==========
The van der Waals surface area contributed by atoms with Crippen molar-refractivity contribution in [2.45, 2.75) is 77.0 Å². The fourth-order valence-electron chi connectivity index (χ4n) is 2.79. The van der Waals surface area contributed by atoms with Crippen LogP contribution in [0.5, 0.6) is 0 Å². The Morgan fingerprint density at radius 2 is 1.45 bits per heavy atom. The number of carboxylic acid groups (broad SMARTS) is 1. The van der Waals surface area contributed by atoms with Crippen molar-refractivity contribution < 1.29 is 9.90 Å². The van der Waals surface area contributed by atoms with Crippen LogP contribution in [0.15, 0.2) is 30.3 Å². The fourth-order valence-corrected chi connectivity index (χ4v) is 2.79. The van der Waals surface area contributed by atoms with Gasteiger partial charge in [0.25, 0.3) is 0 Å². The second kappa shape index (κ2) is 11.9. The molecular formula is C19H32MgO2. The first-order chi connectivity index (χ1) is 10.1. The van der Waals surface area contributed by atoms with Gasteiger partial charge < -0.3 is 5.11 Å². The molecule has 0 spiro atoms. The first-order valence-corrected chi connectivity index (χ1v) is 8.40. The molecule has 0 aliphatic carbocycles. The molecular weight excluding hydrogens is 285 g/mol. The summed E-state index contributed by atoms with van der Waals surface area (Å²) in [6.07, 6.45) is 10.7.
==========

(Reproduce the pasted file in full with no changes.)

The van der Waals surface area contributed by atoms with Crippen molar-refractivity contribution in [2.45, 2.75) is 77.0 Å². The fourth-order valence-electron chi connectivity index (χ4n) is 2.79. The van der Waals surface area contributed by atoms with Crippen LogP contribution in [0.5, 0.6) is 0 Å². The Morgan fingerprint density at radius 2 is 1.45 bits per heavy atom. The number of carboxylic acid groups (broad SMARTS) is 1. The van der Waals surface area contributed by atoms with Crippen molar-refractivity contribution < 1.29 is 9.90 Å². The van der Waals surface area contributed by atoms with Crippen LogP contribution in [0.15, 0.2) is 30.3 Å². The fourth-order valence-corrected chi connectivity index (χ4v) is 2.79. The van der Waals surface area contributed by atoms with Gasteiger partial charge in [0.25, 0.3) is 0 Å². The second kappa shape index (κ2) is 11.9. The molecular formula is C19H32MgO2. The first-order chi connectivity index (χ1) is 10.1. The van der Waals surface area contributed by atoms with Gasteiger partial charge < -0.3 is 5.11 Å². The molecule has 0 spiro atoms. The first-order valence-corrected chi connectivity index (χ1v) is 8.40. The molecule has 0 aliphatic carbocycles. The molecular weight excluding hydrogens is 285 g/mol. The summed E-state index contributed by atoms with van der Waals surface area (Å²) in [6.07, 6.45) is 10.7.